What the world’s worst boss is doing now
REVIEW: David Brent: Life on the Road
(MA15+) Ricky Gervais, Doc Brown, Tom Bennett
The book of Proverbs in the Old Testament is stuffed with clear-cut warnings against being a foolish person. You might steadily remember some of those warnings, as you watch the movie comeback of a legendary fool from the small screen. David Brent: Life on the Road is the return of offensive, obnoxious boss David Brent, created and performed by funny bloke Ricky Gervais in the British original version of The Office sitcom. While this likely seems good news to fans of that phenomenal TV series, David Brent’s return mainly is an awkward and brutal exercise in destroying someone before our eyes. Yes, Gervais has finally pushed Brent’s antics too far beyond uncomfortable laughs and into a bizarre example of mercilessly mocking a fool.
Just as Brent was when we last saw him in The Office‘s Christmas specials in 2003, he is a walking, talking advertisement for “a fool’s mouth is his ruin, and his lips are a snare to his soul.” (Proverbs 18:7) Thirteen years might have passed but Brent has barely evolved, even though he’s gone through some significant emotional and mental trials. Still a slimy salesman with ludicrous self-confidence and a profound ability to repel most people, motor-mouth Brent continues also to dream of being a rock-star. So much so that he ploughs most of his savings into a tiny tour of dodgy venues — and the results are inevitably embarrassing. Gervais continues to inhabit Brent with breathtaking ease and his verbal diarrhoea will make you laugh — even when you know you shouldn’t. That said, those who despise swearing, crude or offensive language will still want nothing to do with envelope-pushing Gervais.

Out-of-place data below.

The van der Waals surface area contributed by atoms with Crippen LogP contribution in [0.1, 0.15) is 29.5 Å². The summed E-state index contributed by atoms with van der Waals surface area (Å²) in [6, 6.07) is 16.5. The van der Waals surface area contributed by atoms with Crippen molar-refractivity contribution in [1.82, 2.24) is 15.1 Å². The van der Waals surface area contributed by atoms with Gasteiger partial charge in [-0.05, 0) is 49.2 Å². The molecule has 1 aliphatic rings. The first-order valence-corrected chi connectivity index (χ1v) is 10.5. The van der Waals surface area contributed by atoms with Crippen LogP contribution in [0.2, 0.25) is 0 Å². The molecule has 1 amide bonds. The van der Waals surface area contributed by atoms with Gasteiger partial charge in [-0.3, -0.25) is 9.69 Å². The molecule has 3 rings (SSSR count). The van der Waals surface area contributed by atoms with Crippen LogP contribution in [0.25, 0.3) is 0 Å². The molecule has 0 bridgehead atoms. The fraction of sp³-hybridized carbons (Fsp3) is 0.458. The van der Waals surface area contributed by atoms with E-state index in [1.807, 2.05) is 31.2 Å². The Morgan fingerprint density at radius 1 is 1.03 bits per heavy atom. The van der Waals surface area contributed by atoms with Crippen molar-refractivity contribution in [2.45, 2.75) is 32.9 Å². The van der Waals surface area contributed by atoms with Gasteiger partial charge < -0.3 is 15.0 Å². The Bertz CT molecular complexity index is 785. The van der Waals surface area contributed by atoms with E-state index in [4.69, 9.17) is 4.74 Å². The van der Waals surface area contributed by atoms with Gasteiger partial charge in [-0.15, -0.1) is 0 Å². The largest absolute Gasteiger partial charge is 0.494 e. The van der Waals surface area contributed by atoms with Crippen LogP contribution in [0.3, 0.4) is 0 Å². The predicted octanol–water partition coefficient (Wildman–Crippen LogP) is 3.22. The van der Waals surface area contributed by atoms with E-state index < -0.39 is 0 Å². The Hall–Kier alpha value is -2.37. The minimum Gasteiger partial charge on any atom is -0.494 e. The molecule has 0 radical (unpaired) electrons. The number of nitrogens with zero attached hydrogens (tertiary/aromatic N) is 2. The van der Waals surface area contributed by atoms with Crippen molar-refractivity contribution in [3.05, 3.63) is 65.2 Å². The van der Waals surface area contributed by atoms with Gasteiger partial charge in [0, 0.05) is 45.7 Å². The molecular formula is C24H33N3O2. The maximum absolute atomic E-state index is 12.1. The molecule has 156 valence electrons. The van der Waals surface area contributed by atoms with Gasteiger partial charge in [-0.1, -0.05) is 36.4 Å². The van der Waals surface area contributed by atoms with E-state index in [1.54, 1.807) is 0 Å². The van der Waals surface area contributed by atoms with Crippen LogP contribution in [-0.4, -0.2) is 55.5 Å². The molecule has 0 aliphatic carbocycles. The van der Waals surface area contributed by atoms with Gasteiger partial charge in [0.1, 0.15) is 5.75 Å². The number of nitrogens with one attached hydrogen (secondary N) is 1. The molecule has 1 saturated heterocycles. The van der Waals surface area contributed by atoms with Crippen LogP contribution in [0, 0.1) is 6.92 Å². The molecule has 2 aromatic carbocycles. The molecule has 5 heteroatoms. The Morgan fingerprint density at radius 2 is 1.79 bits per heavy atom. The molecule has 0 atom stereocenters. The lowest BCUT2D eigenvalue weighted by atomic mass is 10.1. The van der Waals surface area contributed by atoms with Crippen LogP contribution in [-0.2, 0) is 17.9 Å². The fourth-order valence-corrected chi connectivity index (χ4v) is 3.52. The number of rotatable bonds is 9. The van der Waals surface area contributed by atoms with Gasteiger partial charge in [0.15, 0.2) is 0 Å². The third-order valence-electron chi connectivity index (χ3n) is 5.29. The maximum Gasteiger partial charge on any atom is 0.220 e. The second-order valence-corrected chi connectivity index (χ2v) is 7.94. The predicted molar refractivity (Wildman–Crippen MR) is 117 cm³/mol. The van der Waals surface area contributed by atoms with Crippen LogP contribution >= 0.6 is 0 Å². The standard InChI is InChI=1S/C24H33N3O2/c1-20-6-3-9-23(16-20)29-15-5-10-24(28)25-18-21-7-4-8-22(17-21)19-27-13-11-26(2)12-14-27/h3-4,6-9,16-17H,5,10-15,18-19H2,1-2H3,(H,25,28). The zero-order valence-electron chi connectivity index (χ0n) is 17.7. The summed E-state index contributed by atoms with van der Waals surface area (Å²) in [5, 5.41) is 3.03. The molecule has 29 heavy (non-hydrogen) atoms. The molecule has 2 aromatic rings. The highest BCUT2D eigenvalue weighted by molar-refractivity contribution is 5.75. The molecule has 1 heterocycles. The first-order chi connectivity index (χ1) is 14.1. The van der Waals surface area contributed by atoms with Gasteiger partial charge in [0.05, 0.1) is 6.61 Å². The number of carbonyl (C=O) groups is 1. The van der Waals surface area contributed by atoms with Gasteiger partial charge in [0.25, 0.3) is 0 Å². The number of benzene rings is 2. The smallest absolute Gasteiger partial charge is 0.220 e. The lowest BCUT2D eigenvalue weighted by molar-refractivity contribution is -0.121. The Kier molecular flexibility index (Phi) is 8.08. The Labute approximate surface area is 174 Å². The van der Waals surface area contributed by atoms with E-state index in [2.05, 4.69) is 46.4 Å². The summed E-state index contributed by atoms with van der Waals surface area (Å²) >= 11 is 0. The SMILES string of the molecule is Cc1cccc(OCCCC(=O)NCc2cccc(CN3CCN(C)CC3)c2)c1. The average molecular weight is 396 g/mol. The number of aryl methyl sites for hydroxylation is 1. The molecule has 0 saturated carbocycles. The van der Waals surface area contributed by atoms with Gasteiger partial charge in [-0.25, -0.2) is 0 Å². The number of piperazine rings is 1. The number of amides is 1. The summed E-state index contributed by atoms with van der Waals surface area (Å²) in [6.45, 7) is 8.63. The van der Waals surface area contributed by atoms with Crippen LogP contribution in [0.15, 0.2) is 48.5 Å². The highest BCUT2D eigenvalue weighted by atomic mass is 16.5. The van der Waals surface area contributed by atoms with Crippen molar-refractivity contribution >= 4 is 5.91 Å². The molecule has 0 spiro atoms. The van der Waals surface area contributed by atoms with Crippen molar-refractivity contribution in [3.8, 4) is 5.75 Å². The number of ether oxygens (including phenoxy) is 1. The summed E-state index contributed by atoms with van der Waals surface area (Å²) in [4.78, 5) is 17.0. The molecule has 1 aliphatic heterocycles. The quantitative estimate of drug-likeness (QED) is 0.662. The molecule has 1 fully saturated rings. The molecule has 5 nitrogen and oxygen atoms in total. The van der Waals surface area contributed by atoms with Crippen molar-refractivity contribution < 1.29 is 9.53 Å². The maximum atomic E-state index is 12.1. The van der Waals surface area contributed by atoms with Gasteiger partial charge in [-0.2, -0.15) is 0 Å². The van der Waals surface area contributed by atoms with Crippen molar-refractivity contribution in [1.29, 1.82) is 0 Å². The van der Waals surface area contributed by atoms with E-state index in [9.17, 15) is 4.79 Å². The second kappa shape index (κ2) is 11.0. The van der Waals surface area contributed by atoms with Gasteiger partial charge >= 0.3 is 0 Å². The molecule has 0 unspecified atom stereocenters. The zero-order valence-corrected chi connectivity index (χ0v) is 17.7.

Most jokes or shocks have surfaced in past Brent episodes, just as Life on the Road boasts a disappointingly similar plotline to those Christmas specials in 2003. The key difference is the tone and approach here, which boils down to actor-writer-director Gervais serving up Brent as a pathetic pinata for the pummeling. The original Office TV series often did that same thing but it managed to stop short of feeling like merely a televised humiliation. Side characters in the TV series were able to pinpoint some redeeming features in Brent, as well as offset his extremes with tact, amazement or pity. But Life on the Road has the majority of Brent’s offsiders telling us with venom or disdain what we already know: Brent is an ignorant, insulting and deluded loser.
At the same time as these characters talk directly to the camera and bluntly state the obvious about Brent, there also are more attempts made on-screen than during The Office TV series, to cut through the delusions of this wannabe celebrity. Brent’s reactions only tend to prove Proverb 23:9 to be true: “Do not speak in the hearing of a fool, for he will despise the good sense of your words.” The effect of all this is Life on the Road plays out like an attack against Brent, with just the odd flicker of compassion or sympathy. But when those do come, or Brent finally realises what his core issue is, it’s hard to feel anything but manipulated by such unconvincing inclusions which lack support or build-up.
Life on the Road seems to want to leave us with something about being yourself and not trying too hard to be something you’re not. That message might be more easily swallowed if the movie projecting it hadn’t been so dedicated to enjoying Brent’s disastrous attempts at finding himself. Although so much of unnecessary update Life on the Road is like a celebration of Proverbs’ warnings against foolishness, that book’s key teaching is nowhere to be seen. “The fear of the Lord is the beginning of knowledge; fools despise wisdom and instruction. (Proverbs 1:7)
Trying to imagine a universe where David Brent heeds wisdom and instruction, and develops a healthy respect for God’s ways and guidance, is tough to do. Especially when Life on the Road offers no such future possibility to him; only the prospect of a fool heading for more ruin and soul destruction.
Ben McEachen is co-host of The Big Picture